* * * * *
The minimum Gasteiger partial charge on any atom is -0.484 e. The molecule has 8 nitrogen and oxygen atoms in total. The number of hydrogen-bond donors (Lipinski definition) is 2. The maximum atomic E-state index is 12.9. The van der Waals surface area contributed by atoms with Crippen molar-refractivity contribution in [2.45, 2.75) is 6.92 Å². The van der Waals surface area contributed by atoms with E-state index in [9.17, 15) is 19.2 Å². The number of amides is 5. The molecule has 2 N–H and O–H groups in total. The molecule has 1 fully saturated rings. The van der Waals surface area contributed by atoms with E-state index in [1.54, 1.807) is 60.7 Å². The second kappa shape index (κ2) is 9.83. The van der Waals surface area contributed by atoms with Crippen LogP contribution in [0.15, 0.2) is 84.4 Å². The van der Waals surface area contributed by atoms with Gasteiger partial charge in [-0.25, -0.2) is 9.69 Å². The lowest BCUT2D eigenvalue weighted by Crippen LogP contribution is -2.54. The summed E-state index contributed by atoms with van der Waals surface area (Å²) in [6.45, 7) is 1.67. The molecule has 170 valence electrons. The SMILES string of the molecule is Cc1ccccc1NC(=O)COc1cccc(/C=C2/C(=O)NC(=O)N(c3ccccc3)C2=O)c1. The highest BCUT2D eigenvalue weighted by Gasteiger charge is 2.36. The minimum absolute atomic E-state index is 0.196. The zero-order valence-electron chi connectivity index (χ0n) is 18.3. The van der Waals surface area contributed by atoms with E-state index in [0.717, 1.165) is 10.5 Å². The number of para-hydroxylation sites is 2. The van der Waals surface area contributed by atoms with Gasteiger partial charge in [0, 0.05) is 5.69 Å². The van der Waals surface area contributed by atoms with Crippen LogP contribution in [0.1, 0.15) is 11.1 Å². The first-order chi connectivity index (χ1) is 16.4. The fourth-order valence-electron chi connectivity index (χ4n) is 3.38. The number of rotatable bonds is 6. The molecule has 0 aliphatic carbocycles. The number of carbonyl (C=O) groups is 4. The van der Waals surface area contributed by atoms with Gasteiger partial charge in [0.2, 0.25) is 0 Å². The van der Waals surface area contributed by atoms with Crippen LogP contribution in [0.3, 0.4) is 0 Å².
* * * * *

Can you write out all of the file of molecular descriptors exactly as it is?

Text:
The minimum Gasteiger partial charge on any atom is -0.484 e. The molecule has 8 nitrogen and oxygen atoms in total. The number of hydrogen-bond donors (Lipinski definition) is 2. The maximum atomic E-state index is 12.9. The van der Waals surface area contributed by atoms with Crippen molar-refractivity contribution in [2.45, 2.75) is 6.92 Å². The van der Waals surface area contributed by atoms with E-state index in [9.17, 15) is 19.2 Å². The number of amides is 5. The molecule has 2 N–H and O–H groups in total. The molecule has 1 fully saturated rings. The van der Waals surface area contributed by atoms with E-state index in [1.54, 1.807) is 60.7 Å². The second kappa shape index (κ2) is 9.83. The van der Waals surface area contributed by atoms with Crippen LogP contribution in [0.15, 0.2) is 84.4 Å². The van der Waals surface area contributed by atoms with Gasteiger partial charge in [-0.25, -0.2) is 9.69 Å². The lowest BCUT2D eigenvalue weighted by Crippen LogP contribution is -2.54. The summed E-state index contributed by atoms with van der Waals surface area (Å²) in [6.45, 7) is 1.67. The molecule has 170 valence electrons. The SMILES string of the molecule is Cc1ccccc1NC(=O)COc1cccc(/C=C2/C(=O)NC(=O)N(c3ccccc3)C2=O)c1. The highest BCUT2D eigenvalue weighted by Gasteiger charge is 2.36. The minimum absolute atomic E-state index is 0.196. The zero-order valence-electron chi connectivity index (χ0n) is 18.3. The van der Waals surface area contributed by atoms with E-state index in [0.717, 1.165) is 10.5 Å². The number of para-hydroxylation sites is 2. The van der Waals surface area contributed by atoms with Gasteiger partial charge in [0, 0.05) is 5.69 Å². The van der Waals surface area contributed by atoms with Crippen LogP contribution in [0.1, 0.15) is 11.1 Å². The first-order chi connectivity index (χ1) is 16.4. The fourth-order valence-electron chi connectivity index (χ4n) is 3.38. The number of rotatable bonds is 6. The molecule has 0 aliphatic carbocycles. The number of carbonyl (C=O) groups is 4. The van der Waals surface area contributed by atoms with Gasteiger partial charge in [0.2, 0.25) is 0 Å². The van der Waals surface area contributed by atoms with Crippen LogP contribution in [0.3, 0.4) is 0 Å².